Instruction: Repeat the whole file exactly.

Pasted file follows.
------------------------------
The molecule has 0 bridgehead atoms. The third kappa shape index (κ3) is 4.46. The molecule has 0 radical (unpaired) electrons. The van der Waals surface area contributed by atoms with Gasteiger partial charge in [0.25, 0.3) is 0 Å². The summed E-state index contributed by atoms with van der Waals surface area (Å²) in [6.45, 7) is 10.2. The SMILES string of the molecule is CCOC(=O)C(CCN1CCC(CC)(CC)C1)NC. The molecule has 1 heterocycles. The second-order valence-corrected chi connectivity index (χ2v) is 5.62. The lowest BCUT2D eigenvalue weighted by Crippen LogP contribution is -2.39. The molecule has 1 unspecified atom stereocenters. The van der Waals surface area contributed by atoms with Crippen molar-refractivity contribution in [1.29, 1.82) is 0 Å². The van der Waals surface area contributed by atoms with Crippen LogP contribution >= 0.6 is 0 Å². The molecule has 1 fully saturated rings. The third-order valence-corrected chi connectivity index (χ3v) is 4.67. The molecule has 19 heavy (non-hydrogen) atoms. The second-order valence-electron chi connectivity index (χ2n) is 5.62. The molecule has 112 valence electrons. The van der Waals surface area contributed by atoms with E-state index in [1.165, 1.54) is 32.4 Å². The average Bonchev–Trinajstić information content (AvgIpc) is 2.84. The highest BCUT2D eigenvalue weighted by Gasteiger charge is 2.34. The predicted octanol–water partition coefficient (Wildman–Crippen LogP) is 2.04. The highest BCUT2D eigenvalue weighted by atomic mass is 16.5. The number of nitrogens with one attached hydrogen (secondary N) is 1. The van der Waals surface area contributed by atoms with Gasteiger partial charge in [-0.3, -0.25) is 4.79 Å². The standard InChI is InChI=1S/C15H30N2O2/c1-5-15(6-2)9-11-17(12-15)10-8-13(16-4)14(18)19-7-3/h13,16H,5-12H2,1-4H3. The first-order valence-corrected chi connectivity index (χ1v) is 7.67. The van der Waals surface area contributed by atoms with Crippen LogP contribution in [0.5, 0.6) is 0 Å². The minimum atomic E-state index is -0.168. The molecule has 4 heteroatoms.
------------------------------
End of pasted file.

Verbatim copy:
The molecule has 0 bridgehead atoms. The third kappa shape index (κ3) is 4.46. The molecule has 0 radical (unpaired) electrons. The van der Waals surface area contributed by atoms with Gasteiger partial charge in [0.25, 0.3) is 0 Å². The summed E-state index contributed by atoms with van der Waals surface area (Å²) in [6.45, 7) is 10.2. The SMILES string of the molecule is CCOC(=O)C(CCN1CCC(CC)(CC)C1)NC. The molecule has 1 heterocycles. The second-order valence-corrected chi connectivity index (χ2v) is 5.62. The lowest BCUT2D eigenvalue weighted by Crippen LogP contribution is -2.39. The molecule has 1 unspecified atom stereocenters. The van der Waals surface area contributed by atoms with Crippen molar-refractivity contribution in [1.29, 1.82) is 0 Å². The van der Waals surface area contributed by atoms with Crippen LogP contribution >= 0.6 is 0 Å². The molecule has 1 fully saturated rings. The third-order valence-corrected chi connectivity index (χ3v) is 4.67. The molecule has 19 heavy (non-hydrogen) atoms. The second-order valence-electron chi connectivity index (χ2n) is 5.62. The molecule has 112 valence electrons. The van der Waals surface area contributed by atoms with E-state index in [1.165, 1.54) is 32.4 Å². The average Bonchev–Trinajstić information content (AvgIpc) is 2.84. The highest BCUT2D eigenvalue weighted by Gasteiger charge is 2.34. The predicted octanol–water partition coefficient (Wildman–Crippen LogP) is 2.04. The highest BCUT2D eigenvalue weighted by atomic mass is 16.5. The number of nitrogens with one attached hydrogen (secondary N) is 1. The van der Waals surface area contributed by atoms with Gasteiger partial charge in [-0.3, -0.25) is 4.79 Å². The standard InChI is InChI=1S/C15H30N2O2/c1-5-15(6-2)9-11-17(12-15)10-8-13(16-4)14(18)19-7-3/h13,16H,5-12H2,1-4H3. The first-order valence-corrected chi connectivity index (χ1v) is 7.67. The van der Waals surface area contributed by atoms with Crippen LogP contribution in [0.5, 0.6) is 0 Å². The minimum atomic E-state index is -0.168. The molecule has 4 heteroatoms.